Enterprise Investment Scheme (EIS) relief offers an extremely valuable package of tax benefits to individuals who make equity investments in qualifying SME trading companies.Investors who subscribe for new ordinary shares can expect to receive 30 per cent upfront income tax relief on the cost of their investment, further income tax relief on failed investments and complete exemption from capital gains tax on realised gains. Companies that cannot offer EIS relief to prospective investors are therefore at a significant disadvantage to those that can.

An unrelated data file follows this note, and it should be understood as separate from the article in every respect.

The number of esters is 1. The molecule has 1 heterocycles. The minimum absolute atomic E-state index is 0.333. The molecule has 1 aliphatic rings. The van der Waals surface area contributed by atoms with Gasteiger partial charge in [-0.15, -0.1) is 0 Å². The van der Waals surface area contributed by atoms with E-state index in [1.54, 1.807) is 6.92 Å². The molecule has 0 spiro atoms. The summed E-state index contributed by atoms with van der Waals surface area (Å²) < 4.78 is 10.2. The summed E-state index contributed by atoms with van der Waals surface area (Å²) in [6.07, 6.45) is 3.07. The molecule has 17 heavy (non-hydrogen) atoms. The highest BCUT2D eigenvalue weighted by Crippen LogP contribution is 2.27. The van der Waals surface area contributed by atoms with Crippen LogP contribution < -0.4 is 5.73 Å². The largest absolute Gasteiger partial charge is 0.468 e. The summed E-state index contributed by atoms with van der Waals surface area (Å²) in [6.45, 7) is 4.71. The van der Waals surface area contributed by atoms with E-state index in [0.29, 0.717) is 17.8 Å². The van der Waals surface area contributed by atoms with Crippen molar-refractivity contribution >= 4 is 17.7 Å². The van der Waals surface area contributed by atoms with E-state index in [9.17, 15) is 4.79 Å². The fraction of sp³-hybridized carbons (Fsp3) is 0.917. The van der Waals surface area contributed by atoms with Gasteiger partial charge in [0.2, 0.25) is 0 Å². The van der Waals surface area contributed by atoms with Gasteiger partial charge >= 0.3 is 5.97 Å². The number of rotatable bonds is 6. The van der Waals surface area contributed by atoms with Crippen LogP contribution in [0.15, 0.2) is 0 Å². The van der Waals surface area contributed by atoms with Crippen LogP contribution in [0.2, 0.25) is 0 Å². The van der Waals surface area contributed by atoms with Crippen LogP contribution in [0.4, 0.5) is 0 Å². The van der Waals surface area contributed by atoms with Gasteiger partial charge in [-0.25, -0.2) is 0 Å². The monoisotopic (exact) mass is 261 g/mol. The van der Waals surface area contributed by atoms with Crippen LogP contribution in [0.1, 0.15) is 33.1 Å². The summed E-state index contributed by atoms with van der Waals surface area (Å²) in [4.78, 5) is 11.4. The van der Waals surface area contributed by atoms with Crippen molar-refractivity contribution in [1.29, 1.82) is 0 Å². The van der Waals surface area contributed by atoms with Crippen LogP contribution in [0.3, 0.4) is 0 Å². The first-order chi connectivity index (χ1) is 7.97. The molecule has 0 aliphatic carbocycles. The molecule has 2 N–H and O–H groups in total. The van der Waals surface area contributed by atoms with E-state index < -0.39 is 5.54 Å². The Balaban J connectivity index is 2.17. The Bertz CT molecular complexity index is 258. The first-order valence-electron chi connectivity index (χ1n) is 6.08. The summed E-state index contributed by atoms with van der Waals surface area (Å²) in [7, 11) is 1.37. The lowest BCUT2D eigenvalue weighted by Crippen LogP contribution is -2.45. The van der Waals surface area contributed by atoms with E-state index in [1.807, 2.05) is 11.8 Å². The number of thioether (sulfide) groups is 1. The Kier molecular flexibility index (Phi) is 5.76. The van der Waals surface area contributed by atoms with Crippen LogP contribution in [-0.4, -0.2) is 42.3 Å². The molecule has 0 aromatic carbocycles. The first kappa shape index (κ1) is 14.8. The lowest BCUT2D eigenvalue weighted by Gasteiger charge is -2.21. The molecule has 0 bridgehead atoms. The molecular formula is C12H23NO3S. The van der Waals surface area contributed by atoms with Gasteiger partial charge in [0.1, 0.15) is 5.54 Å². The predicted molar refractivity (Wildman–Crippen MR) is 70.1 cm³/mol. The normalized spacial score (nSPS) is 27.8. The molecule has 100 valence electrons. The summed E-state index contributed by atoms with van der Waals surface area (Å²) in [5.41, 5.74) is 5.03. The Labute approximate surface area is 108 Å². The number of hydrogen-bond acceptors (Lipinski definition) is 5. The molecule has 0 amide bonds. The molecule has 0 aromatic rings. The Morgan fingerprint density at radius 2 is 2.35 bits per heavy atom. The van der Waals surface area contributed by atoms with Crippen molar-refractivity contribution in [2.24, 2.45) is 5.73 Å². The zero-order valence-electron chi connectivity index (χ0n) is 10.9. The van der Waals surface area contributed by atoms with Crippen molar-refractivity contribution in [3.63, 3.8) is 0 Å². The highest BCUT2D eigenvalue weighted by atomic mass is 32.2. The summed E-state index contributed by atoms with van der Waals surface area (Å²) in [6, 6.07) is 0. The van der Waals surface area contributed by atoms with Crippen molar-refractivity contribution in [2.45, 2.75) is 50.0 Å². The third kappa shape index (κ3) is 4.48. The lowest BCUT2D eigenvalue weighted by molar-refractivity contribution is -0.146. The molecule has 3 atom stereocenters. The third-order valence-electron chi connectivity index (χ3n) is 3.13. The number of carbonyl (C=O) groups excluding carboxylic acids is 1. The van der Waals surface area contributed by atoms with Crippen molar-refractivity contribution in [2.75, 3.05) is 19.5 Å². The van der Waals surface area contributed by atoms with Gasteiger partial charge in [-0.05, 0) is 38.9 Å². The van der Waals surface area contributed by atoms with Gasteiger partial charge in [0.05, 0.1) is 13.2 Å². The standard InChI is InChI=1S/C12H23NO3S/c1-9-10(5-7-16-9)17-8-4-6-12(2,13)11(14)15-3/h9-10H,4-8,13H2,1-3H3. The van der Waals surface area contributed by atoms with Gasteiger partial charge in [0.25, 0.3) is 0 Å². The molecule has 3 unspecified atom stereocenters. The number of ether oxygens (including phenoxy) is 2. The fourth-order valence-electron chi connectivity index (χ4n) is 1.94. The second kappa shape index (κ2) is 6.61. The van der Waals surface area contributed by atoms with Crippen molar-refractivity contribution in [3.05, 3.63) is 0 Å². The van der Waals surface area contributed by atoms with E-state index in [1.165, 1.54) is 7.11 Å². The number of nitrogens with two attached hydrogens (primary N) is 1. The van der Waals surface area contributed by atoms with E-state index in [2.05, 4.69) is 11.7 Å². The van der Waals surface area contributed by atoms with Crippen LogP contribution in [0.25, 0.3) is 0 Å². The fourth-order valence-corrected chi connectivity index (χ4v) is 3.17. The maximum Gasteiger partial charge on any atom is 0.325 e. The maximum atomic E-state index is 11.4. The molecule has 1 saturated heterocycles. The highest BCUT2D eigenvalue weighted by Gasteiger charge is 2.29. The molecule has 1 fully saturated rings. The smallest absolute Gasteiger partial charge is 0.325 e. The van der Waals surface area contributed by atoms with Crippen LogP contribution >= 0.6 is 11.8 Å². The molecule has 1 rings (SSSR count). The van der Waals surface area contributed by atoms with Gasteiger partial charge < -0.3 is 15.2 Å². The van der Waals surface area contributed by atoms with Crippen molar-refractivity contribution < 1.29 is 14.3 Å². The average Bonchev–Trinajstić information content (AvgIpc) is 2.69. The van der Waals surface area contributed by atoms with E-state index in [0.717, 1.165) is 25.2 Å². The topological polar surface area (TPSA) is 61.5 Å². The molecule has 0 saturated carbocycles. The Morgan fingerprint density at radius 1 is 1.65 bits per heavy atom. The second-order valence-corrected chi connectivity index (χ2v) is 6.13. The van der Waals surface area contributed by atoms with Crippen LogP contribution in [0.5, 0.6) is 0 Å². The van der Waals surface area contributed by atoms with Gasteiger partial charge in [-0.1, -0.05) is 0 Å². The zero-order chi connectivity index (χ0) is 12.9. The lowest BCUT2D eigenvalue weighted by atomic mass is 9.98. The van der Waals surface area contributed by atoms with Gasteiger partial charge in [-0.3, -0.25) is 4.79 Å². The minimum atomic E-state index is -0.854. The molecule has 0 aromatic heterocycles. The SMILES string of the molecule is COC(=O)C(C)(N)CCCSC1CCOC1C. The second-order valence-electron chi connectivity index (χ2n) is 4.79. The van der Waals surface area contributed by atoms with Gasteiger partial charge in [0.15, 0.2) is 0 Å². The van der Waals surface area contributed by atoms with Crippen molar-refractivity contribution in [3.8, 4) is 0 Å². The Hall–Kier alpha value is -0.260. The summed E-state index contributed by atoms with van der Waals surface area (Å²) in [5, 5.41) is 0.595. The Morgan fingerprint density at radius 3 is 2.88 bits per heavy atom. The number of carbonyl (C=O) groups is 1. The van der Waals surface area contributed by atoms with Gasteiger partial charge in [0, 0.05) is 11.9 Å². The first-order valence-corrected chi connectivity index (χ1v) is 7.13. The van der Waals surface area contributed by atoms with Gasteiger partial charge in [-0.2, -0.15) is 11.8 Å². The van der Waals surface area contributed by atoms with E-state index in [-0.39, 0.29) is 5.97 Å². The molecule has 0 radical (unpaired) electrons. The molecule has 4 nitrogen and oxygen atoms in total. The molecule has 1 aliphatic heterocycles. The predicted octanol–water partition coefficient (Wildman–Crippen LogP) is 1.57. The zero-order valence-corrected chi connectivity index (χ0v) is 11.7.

Which companies qualify?The EIS rules are complex, but a number of trends emerge. Size: First, the company or group must be an SME, which in this case means having fewer than 250 employees and gross assets of no more than £15m at the date of investment. Even that comparatively simple test can prove deceptive. For example, a company might acquire another company at a cost of £10m, even though the acquired company’s gross assets are only £3m – the difference being represented by intangible assets not recognised on the balance sheet. In that case, only the £3m balance sheet assets would be taken into account, so a group that sees itself as quite large may meet the EIS criteria. Permanent establishment in the UK: Another requirement is that the company that issues the shares must have a permanent establishment in the UK. It may be possible, for instance, to form a UK parent company with an office in the UK that meets the permanent establishment requirement, but for all trading activities to be carried on by overseas subsidiaries. We have had recent examples of an EIS company which carried on oil exploration activities in Texas, and another that was looking to open a private school in Colombia. Qualifying trades: Perhaps the most important EIS requirement is that the company or group must exist for the purpose of carrying on one or more qualifying trades. Some non-qualifying activity, generally no more than 20 per cent of overall activity is permissible, but EIS qualification will be denied if a substantial part of overall business relates to investment business or carrying on “excluded activities”. A list of these can be found here, but they fall into a number of broad categories. Property-backed businesses such as farming, property development, forestry, hotels and care homes do not qualify. But the meaning of these is not always clear. Take hotels for example, which do not qualify, whereas running a pub will. But what about an inn or a pub with rooms? If in doubt, it is possible to ask HMRC to provide advance assurances as to qualifying status, and it might be possible to limit the accommodation offered at an inn, or to consider splitting activities between two companies, one that is EIS qualifying and one that is not. That said, there is recent legislation on “disqualifying arrangements” that may limit the ability to operate through separate companies, unless it can be justified for commercial reasons. Another excluded activity is banking, insurance or “other financial activities”. It might be thought that other financial activities extend to provision of independent financial advice. However, in practice, HMRC will generally accept that IFAs are EIS qualifying because, unlike banks and insurance companies, they do not hold client money. Leasing, and receiving royalties or license fees, are excluded activities, unless the royalties or licence fees are derived from self generated intellectual property. However, a company may not be excluded if its “royalties” are in fact substantially a payment for such services as maintenance or marketing support. Critical analysis of income streams may be key to establishing EIS status. As HMRC increasingly clamp down on tax avoidance, the opportunities for tax saving become fewer. EIS (and its junior partner Seed EIS, which offers significantly greater tax relief for investments into very small early stage businesses) is becoming ever more important in tax planning for wealthy individuals, and so offers a key source of financial support for qualifying companies. The range of EIS qualifying companies is much greater than is commonly supposed, and any SME trading company that is seeking equity investment should consider the possibility of EIS relief. Chris Lee is a partner Business Tax team at accountants James Cowper. Chris was recently shortlisted as EIS Tax Adviser of the year by the EIS Association, alongside a number of global accountancy practices. He can be contacted at firstname.lastname@example.org.
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